RWT is an opportunity to support students holistically in their academic, emotional, social, professional, and cultural identity development, while guiding their exploration of careers in education. This grow-your-own program is one way of working to align the diversity of educators and students. Research on the RWT program from 2007 to 2014 shows program participants consistently have higher than both local and state averages for high school graduation and acceptance to college rates. Details can be found on our RWT reports page.
Curriculum Units, Information, and Supports
- Curriculum: Units and Resources
- Thinking About Starting a Teacher Academy?
- Implementation Resources
- Professional Development for RWT Teachers
Students’ lives and their educational experiences are at the center of the RWT curriculum. The teacher’s role in this approach is one of a knowledgeable and skilled facilitator–designing the learning experiences to actively connect students’ prior knowledge to the academic and professional content, skills of equity pedagogy, and culturally relevant practice. It also asks for the commitment and ability to learn from and with their students in a shared dialogue of what it means to be a culturally responsive teacher. The curriculum directly ties to the priorities of RWT, which include:
- Actively recruiting and supporting students from backgrounds underrepresented in teaching to careers in education.
- Teaching a curriculum that reflects current Washington Teacher Education standards with the focus on equity pedagogy and differentiating instruction to support all learners.
- Supporting students to be college-ready to pursue a pathway to higher education and into teaching.
This curriculum is largely inspired by the work of veteran RWT teachers, Carla Smith of Renton High School and Michael Sampson of Burlington-Edison High School (BEHS). Michael Sampson served as co-author of the curriculum with Dr. Marilyn Chu and Dr. Maria Flores, teacher educators and researchers at Western Washington University.
If you have comments, questions, or suggestions, please don’t hesitate to contact us at email@example.com!
!González, N., Moll, L. & Amnati, C. (2005). Funds of knowledge: Theorizing practices in households, communities and classrooms, Mahwah, N.J.: Lawrence Erlbaum.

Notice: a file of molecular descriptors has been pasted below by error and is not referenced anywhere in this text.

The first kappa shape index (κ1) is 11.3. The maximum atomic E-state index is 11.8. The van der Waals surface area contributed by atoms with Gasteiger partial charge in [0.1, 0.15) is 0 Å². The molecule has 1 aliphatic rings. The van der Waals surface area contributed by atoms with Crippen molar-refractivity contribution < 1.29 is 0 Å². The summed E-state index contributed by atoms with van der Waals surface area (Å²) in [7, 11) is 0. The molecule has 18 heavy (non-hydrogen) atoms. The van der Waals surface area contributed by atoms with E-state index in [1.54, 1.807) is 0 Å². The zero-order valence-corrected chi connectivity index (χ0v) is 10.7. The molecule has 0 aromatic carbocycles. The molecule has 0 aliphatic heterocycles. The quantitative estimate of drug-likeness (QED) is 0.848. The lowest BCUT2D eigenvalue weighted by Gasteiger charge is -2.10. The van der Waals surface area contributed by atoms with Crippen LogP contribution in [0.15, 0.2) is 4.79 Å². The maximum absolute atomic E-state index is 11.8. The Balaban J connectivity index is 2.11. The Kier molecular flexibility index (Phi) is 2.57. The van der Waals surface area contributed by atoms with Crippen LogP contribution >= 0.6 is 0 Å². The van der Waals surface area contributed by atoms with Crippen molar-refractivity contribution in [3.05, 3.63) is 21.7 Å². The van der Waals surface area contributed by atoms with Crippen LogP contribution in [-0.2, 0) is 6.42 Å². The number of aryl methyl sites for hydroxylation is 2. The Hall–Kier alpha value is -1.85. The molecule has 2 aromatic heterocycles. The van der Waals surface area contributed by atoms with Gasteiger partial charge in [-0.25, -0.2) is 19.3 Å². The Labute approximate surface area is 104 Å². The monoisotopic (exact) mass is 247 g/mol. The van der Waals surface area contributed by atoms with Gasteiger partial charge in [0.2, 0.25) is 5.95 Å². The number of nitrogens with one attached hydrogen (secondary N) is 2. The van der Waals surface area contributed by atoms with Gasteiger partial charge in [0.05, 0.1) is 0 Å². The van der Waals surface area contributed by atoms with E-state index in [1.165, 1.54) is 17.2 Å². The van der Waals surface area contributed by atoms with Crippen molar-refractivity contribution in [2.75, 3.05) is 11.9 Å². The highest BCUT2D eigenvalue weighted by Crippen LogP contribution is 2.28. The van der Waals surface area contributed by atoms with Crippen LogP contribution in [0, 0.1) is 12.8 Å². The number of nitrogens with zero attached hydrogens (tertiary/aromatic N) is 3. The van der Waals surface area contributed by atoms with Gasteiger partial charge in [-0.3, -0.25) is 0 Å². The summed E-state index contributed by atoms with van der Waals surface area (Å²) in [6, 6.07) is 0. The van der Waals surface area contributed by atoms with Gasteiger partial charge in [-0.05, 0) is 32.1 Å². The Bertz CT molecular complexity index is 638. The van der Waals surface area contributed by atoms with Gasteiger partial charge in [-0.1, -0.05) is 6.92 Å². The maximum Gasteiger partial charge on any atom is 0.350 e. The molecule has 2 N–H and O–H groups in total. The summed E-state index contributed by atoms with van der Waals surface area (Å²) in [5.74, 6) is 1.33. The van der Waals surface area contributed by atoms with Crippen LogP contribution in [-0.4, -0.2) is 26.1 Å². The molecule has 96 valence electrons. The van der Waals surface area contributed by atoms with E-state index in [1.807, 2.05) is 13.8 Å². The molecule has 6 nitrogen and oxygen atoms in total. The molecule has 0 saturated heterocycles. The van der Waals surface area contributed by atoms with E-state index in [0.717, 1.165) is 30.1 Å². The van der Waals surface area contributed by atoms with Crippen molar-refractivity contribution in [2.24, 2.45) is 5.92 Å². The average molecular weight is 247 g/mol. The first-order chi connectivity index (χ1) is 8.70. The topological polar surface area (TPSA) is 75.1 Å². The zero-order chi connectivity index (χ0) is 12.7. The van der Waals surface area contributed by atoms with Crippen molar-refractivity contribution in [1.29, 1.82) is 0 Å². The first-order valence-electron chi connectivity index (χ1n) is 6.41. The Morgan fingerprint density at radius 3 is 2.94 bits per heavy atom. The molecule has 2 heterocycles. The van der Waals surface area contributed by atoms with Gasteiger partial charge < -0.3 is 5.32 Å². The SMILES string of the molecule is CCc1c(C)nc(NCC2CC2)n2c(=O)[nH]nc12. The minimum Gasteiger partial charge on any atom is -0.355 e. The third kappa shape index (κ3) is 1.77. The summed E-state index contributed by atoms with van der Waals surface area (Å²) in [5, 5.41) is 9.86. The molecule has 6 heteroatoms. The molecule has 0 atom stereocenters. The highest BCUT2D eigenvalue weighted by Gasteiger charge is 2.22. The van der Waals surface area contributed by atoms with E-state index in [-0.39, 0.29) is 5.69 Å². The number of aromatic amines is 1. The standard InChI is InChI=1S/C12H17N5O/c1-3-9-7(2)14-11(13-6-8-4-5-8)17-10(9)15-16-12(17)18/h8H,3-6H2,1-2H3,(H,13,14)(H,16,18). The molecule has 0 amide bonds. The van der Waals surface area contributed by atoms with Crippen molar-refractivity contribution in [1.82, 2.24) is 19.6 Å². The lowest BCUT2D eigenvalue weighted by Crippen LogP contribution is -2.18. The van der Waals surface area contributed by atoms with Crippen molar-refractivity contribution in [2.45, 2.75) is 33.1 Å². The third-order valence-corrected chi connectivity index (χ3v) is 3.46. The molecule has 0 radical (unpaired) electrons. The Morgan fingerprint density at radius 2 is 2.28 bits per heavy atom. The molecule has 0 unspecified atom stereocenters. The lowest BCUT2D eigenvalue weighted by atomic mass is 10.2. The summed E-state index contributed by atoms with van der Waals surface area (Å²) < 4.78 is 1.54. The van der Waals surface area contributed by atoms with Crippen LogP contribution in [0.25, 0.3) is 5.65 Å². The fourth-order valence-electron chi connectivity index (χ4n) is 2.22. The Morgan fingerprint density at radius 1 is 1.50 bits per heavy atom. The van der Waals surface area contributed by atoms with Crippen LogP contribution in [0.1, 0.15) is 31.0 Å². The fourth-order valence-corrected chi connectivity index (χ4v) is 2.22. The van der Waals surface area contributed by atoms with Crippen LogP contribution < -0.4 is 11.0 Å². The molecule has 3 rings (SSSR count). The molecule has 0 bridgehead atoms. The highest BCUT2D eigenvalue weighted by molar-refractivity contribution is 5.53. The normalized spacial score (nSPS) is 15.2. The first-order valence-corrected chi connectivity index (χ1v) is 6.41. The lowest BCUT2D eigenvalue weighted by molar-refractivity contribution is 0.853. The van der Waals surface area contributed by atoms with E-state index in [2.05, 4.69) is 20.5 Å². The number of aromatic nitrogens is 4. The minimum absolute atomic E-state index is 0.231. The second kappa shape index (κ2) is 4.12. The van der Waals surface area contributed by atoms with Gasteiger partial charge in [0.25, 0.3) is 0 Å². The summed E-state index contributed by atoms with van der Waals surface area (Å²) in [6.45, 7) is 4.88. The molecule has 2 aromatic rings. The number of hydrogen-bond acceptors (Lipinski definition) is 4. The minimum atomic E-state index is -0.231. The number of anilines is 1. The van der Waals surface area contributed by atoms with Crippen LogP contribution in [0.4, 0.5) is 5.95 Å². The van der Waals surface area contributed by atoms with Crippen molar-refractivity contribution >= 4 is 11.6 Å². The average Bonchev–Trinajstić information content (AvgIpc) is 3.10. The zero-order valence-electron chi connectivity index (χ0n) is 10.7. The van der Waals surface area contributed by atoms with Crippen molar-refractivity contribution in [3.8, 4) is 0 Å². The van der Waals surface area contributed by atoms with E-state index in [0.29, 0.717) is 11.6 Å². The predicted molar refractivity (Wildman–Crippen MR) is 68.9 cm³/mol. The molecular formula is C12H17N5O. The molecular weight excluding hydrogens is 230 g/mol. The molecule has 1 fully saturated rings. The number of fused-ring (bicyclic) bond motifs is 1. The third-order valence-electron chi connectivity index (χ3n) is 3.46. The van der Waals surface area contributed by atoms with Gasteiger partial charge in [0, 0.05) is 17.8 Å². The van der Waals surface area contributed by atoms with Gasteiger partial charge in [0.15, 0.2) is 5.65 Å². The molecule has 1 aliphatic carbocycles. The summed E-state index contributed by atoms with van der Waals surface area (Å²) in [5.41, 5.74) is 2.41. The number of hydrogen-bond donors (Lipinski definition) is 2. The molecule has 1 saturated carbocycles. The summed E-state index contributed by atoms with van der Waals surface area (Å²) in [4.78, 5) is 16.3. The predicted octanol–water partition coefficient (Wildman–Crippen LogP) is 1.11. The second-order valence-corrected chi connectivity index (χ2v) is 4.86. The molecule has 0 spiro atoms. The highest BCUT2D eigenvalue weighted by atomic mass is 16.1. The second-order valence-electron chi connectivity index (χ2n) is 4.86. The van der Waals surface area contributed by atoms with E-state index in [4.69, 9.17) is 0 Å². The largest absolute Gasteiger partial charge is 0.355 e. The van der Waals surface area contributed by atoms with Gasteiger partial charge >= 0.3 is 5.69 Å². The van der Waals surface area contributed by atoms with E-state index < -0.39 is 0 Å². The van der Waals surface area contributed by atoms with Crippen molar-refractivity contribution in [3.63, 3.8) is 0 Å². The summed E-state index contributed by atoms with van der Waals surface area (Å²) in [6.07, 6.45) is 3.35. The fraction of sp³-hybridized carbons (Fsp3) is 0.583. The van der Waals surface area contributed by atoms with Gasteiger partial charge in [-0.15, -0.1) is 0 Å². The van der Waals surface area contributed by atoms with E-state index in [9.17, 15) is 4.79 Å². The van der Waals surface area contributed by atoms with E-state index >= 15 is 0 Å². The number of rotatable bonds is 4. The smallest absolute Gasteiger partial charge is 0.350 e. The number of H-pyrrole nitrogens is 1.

!Villegas, A.M. & Lucas, T. ( 2014) Preparing culturally responsive teachers: Rethinking the curriculum. Journal of Teacher Education, Vol. 53, No. 1, January / February 2002 20-32.
Lampert, M., & Graziani, F. (2009). Instructional activities as a tool for teachers’ and teacher educators’ learning in and for practice. Elementary School Journal, 109(5), 491-509. McDonald, M., Kazemi, E. & Schneider Kavenaugh, S. (2013). Core practices and pedagogies of teacher education: A call for a common language and collective activity. Journal of Teacher Education. 20(10), 1-9
Banks, C. & Banks, J. (1995). Equity pedagogy: An essential component of multicultural education. Theory into practice, (34) 3, Special Issue on Culturally Relevant Teaching (Summer, 1995), pp. 152-158. Lawrence Erlbaum Associates.
Newmann, F. M. & Associates. (1996). Authentic achievement: Restructuring schools for intellectual quality.
Thompson, J., Windschitl, M., & Braaten, M. (in press). Developing a theory of ambitious early-career teacher practice. American Educational Research Journal
Chu, M., Timmons Flores, M., & Hillis, M. (2013, August). Report, executive summary and talking points. Professional Educator Standards Board.
Chu, M., Timmons Flores, M., Nourse, S., & Schmitz, S. (2011). Recruiting Washington Teachers final report, executive summary and talking points.
Chu, M. & Carrol, D., et al. (2010). Fostering a culture of learning that advances knowledge, embraces diversity, and promotes social justice: A report of the teacher education San Francisco, CA: Jossey-Bass.
Chu, M., Carroll, D., Timmons Flores, M., & French, K. (2011). Critical inquiry and collaborative action: Transforming a college of education to recruit and retain underrepresented populations to teacher education. The Northwest Passage, 9(2), 60-71. http://web.unbc.ca/~kitchena/NWATE/NorthwestPassageJournal2011_Fall.pdf